Establishing a traditional church mission in the country is impossible, so Eric has gotten creative: He attaches Bibles and religious tracts to 40-foot-tall hydrogen-filled balloons, then floats them over the border from South Korea. The balloons eventually deflate, falling softly with their precious, soul-saving cargo on the oppressed populace below.

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North Korean Motorcycle Diaries

North Korean Motorcycle Diaries
Watch the new documentary now

North Korean Motorcycle Diaries

Watch the new documentary now

How a Group of Bikers from New Zealand Planned a Road Trip Across Korea’s DMZ
For the past decade, New Zealanders Joanne and Gareth Morgan have been living the semiretired lifestyle of their dreams, traveling around the world on motorcycles alongside a few of their closest friends. They’ve traversed all seven continents on their bikes, with routes as varied as Venice to Beijing, Florida to northern Alaska, and South Africa to London, just to name a few. Gareth funds his own trips, many of which he uses to pursue philanthropic endeavors, particularly in the social-investment space. He is able to do so with money he’s made as an economist and investment manager—one who has earned the reputation for criticizing unethical practices in New Zealand’s financial-services industry.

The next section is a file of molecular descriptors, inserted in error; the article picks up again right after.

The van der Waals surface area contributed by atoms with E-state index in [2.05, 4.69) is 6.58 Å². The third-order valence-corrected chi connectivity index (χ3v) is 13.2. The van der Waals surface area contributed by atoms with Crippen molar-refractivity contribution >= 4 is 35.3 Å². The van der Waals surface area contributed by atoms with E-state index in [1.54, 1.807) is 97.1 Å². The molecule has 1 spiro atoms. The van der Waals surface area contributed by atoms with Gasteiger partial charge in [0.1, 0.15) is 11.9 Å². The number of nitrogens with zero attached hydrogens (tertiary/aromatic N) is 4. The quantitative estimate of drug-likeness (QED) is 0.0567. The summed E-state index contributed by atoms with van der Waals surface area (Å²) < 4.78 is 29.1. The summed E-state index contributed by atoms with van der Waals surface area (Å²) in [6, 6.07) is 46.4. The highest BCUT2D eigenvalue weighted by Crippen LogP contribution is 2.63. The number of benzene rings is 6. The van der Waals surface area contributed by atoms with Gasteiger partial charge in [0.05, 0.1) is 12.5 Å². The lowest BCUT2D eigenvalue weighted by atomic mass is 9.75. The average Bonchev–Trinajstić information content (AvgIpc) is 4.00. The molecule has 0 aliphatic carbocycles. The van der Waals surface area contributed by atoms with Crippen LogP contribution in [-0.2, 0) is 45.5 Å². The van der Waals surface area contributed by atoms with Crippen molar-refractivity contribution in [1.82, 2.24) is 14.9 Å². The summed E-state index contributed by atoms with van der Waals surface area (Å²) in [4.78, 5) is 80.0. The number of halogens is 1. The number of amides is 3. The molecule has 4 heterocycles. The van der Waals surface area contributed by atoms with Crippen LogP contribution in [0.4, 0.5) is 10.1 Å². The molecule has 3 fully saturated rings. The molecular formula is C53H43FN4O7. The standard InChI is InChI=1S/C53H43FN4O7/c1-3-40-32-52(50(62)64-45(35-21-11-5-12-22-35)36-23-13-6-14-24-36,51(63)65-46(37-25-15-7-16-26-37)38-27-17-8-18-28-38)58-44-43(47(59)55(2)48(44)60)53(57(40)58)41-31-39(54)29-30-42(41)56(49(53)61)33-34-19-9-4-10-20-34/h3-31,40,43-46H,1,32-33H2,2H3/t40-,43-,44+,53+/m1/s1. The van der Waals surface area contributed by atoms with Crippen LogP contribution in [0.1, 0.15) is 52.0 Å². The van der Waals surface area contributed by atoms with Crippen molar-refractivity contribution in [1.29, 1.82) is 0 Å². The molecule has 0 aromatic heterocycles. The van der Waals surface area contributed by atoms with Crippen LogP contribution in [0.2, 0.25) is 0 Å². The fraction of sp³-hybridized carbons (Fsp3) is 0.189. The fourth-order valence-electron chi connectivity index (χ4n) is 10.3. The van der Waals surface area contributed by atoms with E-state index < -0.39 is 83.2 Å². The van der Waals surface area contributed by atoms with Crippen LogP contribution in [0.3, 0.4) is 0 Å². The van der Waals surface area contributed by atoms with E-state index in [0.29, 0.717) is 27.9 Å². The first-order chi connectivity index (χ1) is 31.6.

In late August, the Morgans embarked on their most ambitious journey yet, at least physically. The real journey began years ago, when they decided they wanted to ride the Baekdudaegan, a mountain range that stretches the length of North and South Korea’s shared peninsula. After countless hours of negotiation and coordination with both governments, they were granted permission. It was, the Morgans believe, the first time anyone’s ever traveled through both countries like that since the partitioning of Korea in 1945. By making the trip they hoped to demonstrate how Koreans can come together over what they have in common. To symbolize this, the Morgans took some stones from Paektu, a holy mountain in the North, and brought them to Hallasan, a similarly sacred peak in the South.